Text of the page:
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Can Clean Parks Lead To A Safer Austin? Former NFL Players Give Back

By Andrea V. Watson | November 18, 2016 10:34am
 Garrett Wolfe, a former Chicago Bears running back, helps rake leaves at Hubbard Park in Austin on Thursday.
Garrett Wolfe, a former Chicago Bears running back, helps rake leaves at Hubbard Park in Austin on Thursday.
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DNAinfo/Andrea V. Watson

AUSTIN — Former Chicago Bears running back and Austin native Garrett Wolfe made time to return to his old neighborhood and lend a hand Thursday.

The third-round pick in the 2007 NFL draft grabbed a rake and helped clean up Hubbard Playlot Park at 4942 W. Hubbard St.

Wolfe said a lot has changed in the West Side neighborhood that played a key role in his upbringing.

“It wasn’t just my mother and father, but it was the accountability and respect I had for other parents who lived on the block,” he said. “I think a lot of that may be lost in some of the communities like Austin, and that foundation needs to be reinstilled."

Serving as a mentor in a new anti-violence initiative for 15- to 20-year-olds, "Touchdown Score: Keeping Our Communities Safe & Clean" is one way Wolfe hopes to help lay that foundation.

He was joined by former Chicago Bears wide receiver Rashied Davis and Corey Mays, a former linebacker for the New England Patriots, Cincinnati Bengals and Kansas City Chiefs who was born in Chicago and attended Morgan Park High School.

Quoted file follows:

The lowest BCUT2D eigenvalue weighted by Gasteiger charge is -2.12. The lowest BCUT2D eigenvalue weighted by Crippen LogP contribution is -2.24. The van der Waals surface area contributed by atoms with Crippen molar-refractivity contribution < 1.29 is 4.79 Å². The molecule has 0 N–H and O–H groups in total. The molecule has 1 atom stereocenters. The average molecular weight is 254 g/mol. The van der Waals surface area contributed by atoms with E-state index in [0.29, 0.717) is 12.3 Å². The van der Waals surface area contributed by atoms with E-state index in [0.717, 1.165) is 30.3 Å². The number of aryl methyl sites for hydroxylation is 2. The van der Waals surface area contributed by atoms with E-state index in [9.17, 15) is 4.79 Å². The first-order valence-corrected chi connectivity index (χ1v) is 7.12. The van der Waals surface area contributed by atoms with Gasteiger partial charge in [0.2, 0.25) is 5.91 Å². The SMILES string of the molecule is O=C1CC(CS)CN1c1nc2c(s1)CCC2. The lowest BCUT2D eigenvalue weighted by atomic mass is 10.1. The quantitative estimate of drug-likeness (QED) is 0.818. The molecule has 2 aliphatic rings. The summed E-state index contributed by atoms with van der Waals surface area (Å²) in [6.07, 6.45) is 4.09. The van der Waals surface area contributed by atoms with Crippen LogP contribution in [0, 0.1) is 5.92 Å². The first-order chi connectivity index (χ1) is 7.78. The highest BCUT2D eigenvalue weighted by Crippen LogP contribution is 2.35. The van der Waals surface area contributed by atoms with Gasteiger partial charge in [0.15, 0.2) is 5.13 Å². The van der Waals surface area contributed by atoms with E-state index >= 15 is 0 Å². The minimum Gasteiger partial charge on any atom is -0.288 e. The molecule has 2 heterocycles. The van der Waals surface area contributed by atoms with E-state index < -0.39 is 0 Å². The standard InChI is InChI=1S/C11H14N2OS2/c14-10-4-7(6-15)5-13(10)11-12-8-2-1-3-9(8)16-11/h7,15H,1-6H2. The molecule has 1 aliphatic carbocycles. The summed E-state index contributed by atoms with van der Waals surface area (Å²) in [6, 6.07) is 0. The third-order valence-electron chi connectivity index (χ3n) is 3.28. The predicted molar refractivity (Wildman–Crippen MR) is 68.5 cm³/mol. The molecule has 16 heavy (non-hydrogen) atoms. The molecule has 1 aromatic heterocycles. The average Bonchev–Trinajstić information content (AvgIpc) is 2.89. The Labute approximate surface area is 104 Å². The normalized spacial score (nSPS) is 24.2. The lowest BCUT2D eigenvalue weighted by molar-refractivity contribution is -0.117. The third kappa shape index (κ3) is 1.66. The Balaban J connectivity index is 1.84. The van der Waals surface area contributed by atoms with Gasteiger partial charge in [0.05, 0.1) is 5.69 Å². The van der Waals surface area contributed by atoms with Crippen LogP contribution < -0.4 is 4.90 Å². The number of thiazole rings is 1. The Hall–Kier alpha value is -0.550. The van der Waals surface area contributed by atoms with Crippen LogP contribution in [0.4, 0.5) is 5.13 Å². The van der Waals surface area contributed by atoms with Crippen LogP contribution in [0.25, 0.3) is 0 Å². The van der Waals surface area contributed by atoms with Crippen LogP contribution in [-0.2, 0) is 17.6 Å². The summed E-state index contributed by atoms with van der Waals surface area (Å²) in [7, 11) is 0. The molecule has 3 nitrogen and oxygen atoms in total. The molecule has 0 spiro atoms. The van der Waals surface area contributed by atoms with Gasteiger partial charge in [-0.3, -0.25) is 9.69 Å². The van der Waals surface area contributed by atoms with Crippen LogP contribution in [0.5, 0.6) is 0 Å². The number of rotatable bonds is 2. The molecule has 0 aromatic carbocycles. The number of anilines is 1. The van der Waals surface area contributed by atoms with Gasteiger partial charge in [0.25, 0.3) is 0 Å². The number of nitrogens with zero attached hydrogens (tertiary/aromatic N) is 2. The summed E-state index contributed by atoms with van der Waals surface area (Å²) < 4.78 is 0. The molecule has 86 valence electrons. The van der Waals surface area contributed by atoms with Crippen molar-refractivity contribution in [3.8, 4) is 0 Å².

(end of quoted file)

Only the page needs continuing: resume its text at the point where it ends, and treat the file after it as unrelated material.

Ald. Emma Mitts (37th) and the Austin-based nonprofit, Institute for Nonviolence Chicago, who partnered to create the initiative, and other community members also took part in the cleanup.

Nine-year-old Javaris Fisher said he enjoys volunteering. [Photo/Andrea V. Watson]

They kicked off the initiative at the park. Neighbors were invited to come and join.

Community members help clean up Hubbard Park Thursday. [Photo/Andrea V. Watson]

Mitts said this initiative is important to her because a lot of people are afraid to use the park because of past shootings. She hopes they change their attitude once the park is consistently cleaned, she said.

“This gives us an opportunity to talk to the people in the neighborhood,” Mitts said. “For those in the homes afraid, maybe they will see us out and want to get involved."

Colin Longworth, director of the charity Home Team Closet, which works with pro athletes, said he will continue bringing current and former athletes to the community each month.

“I’m proud of all these guys,” he said. “They’re committed to community improvement. It’s easy to talk and show up at gala Downtown. It’s easy to talk the game, but come to the 'hood and help out.”

Longworth said having former pro athletes help out in the neighborhood will draw young people and help instill community pride in them, indirectly helping to curb violence.

“It’ll take a little time, but we’re hopeful that we can really make a difference,” he said.

Derrick House, outreach worker with Institute for Nonviolence Chicago, said the chance to meet and see the former pro athletes at work in the neighborhood provides a great role-modeling opportunity for youths.

“A lot of the young men and ladies want to know the players, so when they meet them they’re excited,” he said. “This shows them the players care about the community so they should care about their own community as well.”

Nine-year-old Javaris Fisher came out with his grandmother. He said he likes volunteering.

“I like helping people because we all come together,” he said.

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